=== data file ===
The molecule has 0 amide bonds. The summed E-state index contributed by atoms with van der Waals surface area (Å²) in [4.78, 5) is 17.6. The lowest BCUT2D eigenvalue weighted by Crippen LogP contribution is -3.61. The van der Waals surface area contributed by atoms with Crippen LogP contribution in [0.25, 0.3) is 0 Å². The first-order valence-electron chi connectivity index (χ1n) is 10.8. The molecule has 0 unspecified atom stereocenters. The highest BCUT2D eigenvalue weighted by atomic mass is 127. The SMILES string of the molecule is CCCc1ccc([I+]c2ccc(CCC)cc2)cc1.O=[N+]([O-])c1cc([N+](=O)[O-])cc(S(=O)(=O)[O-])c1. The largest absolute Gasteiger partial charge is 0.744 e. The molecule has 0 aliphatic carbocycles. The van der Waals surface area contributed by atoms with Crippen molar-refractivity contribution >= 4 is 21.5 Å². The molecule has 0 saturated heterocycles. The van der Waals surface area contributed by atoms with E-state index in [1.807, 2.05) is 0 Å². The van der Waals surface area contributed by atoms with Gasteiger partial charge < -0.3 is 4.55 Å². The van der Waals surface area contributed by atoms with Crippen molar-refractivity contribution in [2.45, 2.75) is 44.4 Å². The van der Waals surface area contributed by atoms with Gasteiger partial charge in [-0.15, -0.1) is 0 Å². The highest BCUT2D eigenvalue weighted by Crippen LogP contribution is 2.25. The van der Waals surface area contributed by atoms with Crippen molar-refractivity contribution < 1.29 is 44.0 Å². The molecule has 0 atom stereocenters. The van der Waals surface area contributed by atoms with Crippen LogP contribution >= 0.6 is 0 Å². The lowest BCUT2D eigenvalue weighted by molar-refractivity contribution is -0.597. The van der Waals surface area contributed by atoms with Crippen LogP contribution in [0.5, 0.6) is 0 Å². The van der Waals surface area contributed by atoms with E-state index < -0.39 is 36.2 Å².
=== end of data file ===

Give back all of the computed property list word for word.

The molecule has 0 amide bonds. The summed E-state index contributed by atoms with van der Waals surface area (Å²) in [4.78, 5) is 17.6. The lowest BCUT2D eigenvalue weighted by Crippen LogP contribution is -3.61. The van der Waals surface area contributed by atoms with Crippen LogP contribution in [0.25, 0.3) is 0 Å². The first-order valence-electron chi connectivity index (χ1n) is 10.8. The molecule has 0 unspecified atom stereocenters. The highest BCUT2D eigenvalue weighted by atomic mass is 127. The SMILES string of the molecule is CCCc1ccc([I+]c2ccc(CCC)cc2)cc1.O=[N+]([O-])c1cc([N+](=O)[O-])cc(S(=O)(=O)[O-])c1. The largest absolute Gasteiger partial charge is 0.744 e. The molecule has 0 aliphatic carbocycles. The van der Waals surface area contributed by atoms with Crippen molar-refractivity contribution >= 4 is 21.5 Å². The molecule has 0 saturated heterocycles. The van der Waals surface area contributed by atoms with E-state index in [1.807, 2.05) is 0 Å². The van der Waals surface area contributed by atoms with Gasteiger partial charge < -0.3 is 4.55 Å². The van der Waals surface area contributed by atoms with Crippen molar-refractivity contribution in [2.45, 2.75) is 44.4 Å². The van der Waals surface area contributed by atoms with Gasteiger partial charge in [-0.15, -0.1) is 0 Å². The highest BCUT2D eigenvalue weighted by Crippen LogP contribution is 2.25. The van der Waals surface area contributed by atoms with Crippen molar-refractivity contribution < 1.29 is 44.0 Å². The molecule has 0 atom stereocenters. The van der Waals surface area contributed by atoms with Crippen LogP contribution >= 0.6 is 0 Å². The lowest BCUT2D eigenvalue weighted by molar-refractivity contribution is -0.597. The van der Waals surface area contributed by atoms with Crippen LogP contribution in [0.5, 0.6) is 0 Å². The van der Waals surface area contributed by atoms with E-state index < -0.39 is 36.2 Å².